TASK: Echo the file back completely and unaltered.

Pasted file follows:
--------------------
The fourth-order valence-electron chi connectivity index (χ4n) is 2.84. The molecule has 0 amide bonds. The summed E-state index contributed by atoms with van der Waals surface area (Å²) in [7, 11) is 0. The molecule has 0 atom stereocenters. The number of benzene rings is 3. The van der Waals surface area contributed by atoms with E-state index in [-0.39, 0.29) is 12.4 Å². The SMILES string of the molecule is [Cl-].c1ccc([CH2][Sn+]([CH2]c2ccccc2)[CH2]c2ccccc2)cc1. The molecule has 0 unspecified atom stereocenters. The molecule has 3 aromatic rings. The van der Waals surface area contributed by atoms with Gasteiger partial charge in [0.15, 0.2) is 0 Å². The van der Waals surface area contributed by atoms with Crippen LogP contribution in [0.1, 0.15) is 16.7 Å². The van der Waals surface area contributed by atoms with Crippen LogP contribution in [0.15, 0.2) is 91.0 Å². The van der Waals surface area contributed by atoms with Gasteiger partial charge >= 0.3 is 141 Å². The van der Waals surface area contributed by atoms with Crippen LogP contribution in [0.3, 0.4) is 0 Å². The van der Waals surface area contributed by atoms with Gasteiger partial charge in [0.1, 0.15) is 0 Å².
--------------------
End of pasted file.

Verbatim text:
The fourth-order valence-electron chi connectivity index (χ4n) is 2.84. The molecule has 0 amide bonds. The summed E-state index contributed by atoms with van der Waals surface area (Å²) in [7, 11) is 0. The molecule has 0 atom stereocenters. The number of benzene rings is 3. The van der Waals surface area contributed by atoms with E-state index in [-0.39, 0.29) is 12.4 Å². The SMILES string of the molecule is [Cl-].c1ccc([CH2][Sn+]([CH2]c2ccccc2)[CH2]c2ccccc2)cc1. The molecule has 0 unspecified atom stereocenters. The molecule has 3 aromatic rings. The van der Waals surface area contributed by atoms with Gasteiger partial charge in [0.15, 0.2) is 0 Å². The van der Waals surface area contributed by atoms with Crippen LogP contribution in [0.1, 0.15) is 16.7 Å². The van der Waals surface area contributed by atoms with Crippen LogP contribution in [0.15, 0.2) is 91.0 Å². The van der Waals surface area contributed by atoms with Gasteiger partial charge >= 0.3 is 141 Å². The van der Waals surface area contributed by atoms with Crippen LogP contribution in [0.3, 0.4) is 0 Å². The van der Waals surface area contributed by atoms with Gasteiger partial charge in [0.1, 0.15) is 0 Å².